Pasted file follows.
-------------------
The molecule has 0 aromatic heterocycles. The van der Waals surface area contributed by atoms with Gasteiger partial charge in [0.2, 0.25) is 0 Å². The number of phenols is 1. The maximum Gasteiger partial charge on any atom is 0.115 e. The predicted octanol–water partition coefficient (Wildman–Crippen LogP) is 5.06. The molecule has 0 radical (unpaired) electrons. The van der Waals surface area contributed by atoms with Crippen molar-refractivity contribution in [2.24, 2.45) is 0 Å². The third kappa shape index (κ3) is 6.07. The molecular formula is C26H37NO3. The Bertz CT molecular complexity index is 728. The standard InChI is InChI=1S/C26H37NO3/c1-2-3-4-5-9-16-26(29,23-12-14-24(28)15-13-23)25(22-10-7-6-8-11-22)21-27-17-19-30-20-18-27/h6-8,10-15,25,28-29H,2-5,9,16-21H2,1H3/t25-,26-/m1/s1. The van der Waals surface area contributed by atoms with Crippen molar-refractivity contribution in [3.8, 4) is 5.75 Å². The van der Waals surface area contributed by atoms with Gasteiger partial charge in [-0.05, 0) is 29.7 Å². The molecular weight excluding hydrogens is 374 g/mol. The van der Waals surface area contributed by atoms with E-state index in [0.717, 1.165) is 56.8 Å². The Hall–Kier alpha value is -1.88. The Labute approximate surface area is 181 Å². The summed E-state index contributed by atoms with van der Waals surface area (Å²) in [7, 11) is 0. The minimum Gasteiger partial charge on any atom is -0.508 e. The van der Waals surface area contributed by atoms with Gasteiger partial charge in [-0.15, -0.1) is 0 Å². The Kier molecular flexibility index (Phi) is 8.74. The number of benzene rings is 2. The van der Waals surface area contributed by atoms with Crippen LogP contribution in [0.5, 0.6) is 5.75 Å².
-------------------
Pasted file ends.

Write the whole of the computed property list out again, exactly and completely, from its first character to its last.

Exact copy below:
The molecule has 0 aromatic heterocycles. The van der Waals surface area contributed by atoms with Gasteiger partial charge in [0.2, 0.25) is 0 Å². The number of phenols is 1. The maximum Gasteiger partial charge on any atom is 0.115 e. The predicted octanol–water partition coefficient (Wildman–Crippen LogP) is 5.06. The molecule has 0 radical (unpaired) electrons. The van der Waals surface area contributed by atoms with Crippen molar-refractivity contribution in [2.24, 2.45) is 0 Å². The third kappa shape index (κ3) is 6.07. The molecular formula is C26H37NO3. The Bertz CT molecular complexity index is 728. The standard InChI is InChI=1S/C26H37NO3/c1-2-3-4-5-9-16-26(29,23-12-14-24(28)15-13-23)25(22-10-7-6-8-11-22)21-27-17-19-30-20-18-27/h6-8,10-15,25,28-29H,2-5,9,16-21H2,1H3/t25-,26-/m1/s1. The van der Waals surface area contributed by atoms with Crippen molar-refractivity contribution in [3.8, 4) is 5.75 Å². The van der Waals surface area contributed by atoms with Gasteiger partial charge in [-0.05, 0) is 29.7 Å². The molecular weight excluding hydrogens is 374 g/mol. The van der Waals surface area contributed by atoms with E-state index in [0.717, 1.165) is 56.8 Å². The Hall–Kier alpha value is -1.88. The Labute approximate surface area is 181 Å². The summed E-state index contributed by atoms with van der Waals surface area (Å²) in [7, 11) is 0. The minimum Gasteiger partial charge on any atom is -0.508 e. The van der Waals surface area contributed by atoms with Gasteiger partial charge in [-0.15, -0.1) is 0 Å². The Kier molecular flexibility index (Phi) is 8.74. The number of benzene rings is 2. The van der Waals surface area contributed by atoms with Crippen LogP contribution in [0.5, 0.6) is 5.75 Å².